Do you own commercial or investment real estate that has substantially increased in value? If you sell the property, you may be hit with a huge capital gain tax liability. A possible solution: Consider a Section 1031 exchange (also known as a like-kind exchange) in which you swap qualifying properties while paying zero or little current tax.

Legislation has narrowed the availability of Section 1031 exchanges, but you can still use this technique for qualified real estate transactions.


Under Section 1031 of the Internal Revenue Code, you can defer tax on the exchange of like-kind real estate properties if specific requirements are met. Previously, this tax break was available for various types of property, such as trade-ins of business vehicles. But as of 2018, the Tax Cuts and Jobs Act strictly limits the Section 1031 rules to real estate transactions.

Note that the properties — both the one you relinquish and the one you receive — must be business or investment properties. You cannot avoid current tax if you swap personal residences, but you may be able to exchange a vacation home that is treated as a rental property.

Normally, a sale of appreciated real estate would result in capital gains tax. For individual property owners, the maximum federal tax rate is 20% if the property has been owned for longer than one year. Otherwise, the gain for individuals is taxed at ordinary income tax rates (federally only) currently topping out at 37%.

If you meet the requirements under Section 1031, there is no current tax due on the exchange — except to the extent that you receive “boot” as part of the deal. Boot includes cash needed to “even things out” or other concessions of value (such as a reduction of mortgage debt). In some cases, cash may be combined with a valued benefit.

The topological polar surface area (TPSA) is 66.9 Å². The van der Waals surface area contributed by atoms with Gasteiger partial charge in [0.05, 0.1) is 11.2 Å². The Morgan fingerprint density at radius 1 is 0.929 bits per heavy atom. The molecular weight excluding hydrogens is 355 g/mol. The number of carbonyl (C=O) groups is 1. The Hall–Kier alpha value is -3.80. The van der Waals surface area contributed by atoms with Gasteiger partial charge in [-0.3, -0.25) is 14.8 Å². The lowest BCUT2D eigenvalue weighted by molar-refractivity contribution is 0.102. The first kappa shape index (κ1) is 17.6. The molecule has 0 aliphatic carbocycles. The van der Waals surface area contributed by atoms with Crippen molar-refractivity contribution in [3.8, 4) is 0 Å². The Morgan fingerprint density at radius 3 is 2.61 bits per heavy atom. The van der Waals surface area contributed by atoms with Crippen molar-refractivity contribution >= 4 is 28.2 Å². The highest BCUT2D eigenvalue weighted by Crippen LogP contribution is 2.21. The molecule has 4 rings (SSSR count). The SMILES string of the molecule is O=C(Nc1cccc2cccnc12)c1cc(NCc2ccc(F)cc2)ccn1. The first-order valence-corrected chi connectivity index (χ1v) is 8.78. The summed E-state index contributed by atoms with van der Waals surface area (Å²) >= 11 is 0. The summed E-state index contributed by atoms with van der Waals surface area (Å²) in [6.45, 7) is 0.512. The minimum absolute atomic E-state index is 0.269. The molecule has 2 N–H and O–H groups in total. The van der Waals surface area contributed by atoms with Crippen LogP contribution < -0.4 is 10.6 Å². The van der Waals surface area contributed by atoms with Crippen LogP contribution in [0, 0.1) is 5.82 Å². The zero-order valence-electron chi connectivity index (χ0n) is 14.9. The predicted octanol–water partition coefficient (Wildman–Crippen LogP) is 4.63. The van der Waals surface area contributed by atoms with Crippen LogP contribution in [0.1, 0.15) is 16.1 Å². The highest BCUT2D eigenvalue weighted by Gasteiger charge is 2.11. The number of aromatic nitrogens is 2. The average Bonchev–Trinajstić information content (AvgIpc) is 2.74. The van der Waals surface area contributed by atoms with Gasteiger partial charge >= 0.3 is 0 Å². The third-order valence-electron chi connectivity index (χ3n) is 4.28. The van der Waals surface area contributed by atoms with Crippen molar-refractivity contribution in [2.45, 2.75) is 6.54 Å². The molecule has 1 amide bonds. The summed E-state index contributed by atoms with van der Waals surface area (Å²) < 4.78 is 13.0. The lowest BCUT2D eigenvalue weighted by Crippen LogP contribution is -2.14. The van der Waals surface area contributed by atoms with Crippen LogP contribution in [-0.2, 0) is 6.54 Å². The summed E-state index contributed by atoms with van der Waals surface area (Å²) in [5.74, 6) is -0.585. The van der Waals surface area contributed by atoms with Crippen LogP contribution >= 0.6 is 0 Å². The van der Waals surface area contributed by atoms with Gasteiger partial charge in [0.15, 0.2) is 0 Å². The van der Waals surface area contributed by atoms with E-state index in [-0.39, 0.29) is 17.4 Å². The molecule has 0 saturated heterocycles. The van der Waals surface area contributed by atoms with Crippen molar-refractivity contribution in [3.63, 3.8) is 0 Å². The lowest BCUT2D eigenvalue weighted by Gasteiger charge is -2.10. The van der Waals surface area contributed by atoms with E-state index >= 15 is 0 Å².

If you receive boot, you owe current tax on the amount equal to the lesser of:

  • The realized gain, i.e., the difference between the adjusted basis of the property being given up and the fair market value of what is received in exchange (including any boot); or
  • The fair market value of the boot.

On the other hand, if you are the one paying boot, you will not realize any taxable gain.


For these purposes, “like-kind” refers to the property’s nature or character. The prevailing tax regulations provide a liberal interpretation of what constitutes like-kind properties. For instance, you can exchange improved real estate for raw land, a strip mall for an apartment building or a marina for a golf course. It does not have to be the exact same type of property (for example, a warehouse for a warehouse).

Timing is everything. The following deadlines must be met for a like-kind exchange to qualify for tax-free treatment:

  1. You must identify (or actually receive) the replacement property no later than 45 days after transferring legal ownership of the relinquished property; and
  2. The title for the replacement property must be transferred to you within the earlier of 180 days or your tax return due date, plus extensions, for the tax year of the transfer.

The 180-day period begins to run on the date of the transfer of legal ownership of the relinquished property. If that period straddles two tax years, it might be shortened by the tax return due date. So, if you give up title to the property in November or December this year, the due date for 2022 returns (April 18, 2023) would arrive before 180 days are up. Keep this in mind as the end of the year approaches.

Also, in the real world, it is unlikely that you will own property that another person wants to acquire while he or she also owns property that you desire. These one-for-one exchanges are rare. The vast majority of Section 1031 real estate exchanges involve multiple parties.


Depending on your situation, use a “qualified intermediary” to cement a Section 1031 exchange. Essentially, the qualified intermediary is a third party that helps facilitate the deal. The parties create an agreement whereby the qualified intermediary:

  • Acquires the relinquished property from the taxpayer;
  • Transfers the relinquished property to the buyer;
  • Acquires the replacement property from the seller; and
  • Transfers the replacement property to the taxpayer.

Note that the agreement must limit the taxpayer’s rights to receive, pledge, borrow or otherwise obtain benefits of cash or other property held by the intermediary. In addition, specific IRS reporting requirements must be met. Typically, the intermediary charges a fee based on the value of the properties.

If you are a real estate investor or broker that would like a more comprehensive CRE Capital Markets Update, or would like guidance on financing strategy for a particular deal, contact Jacob Rixon, CPA (; 866-212-9003).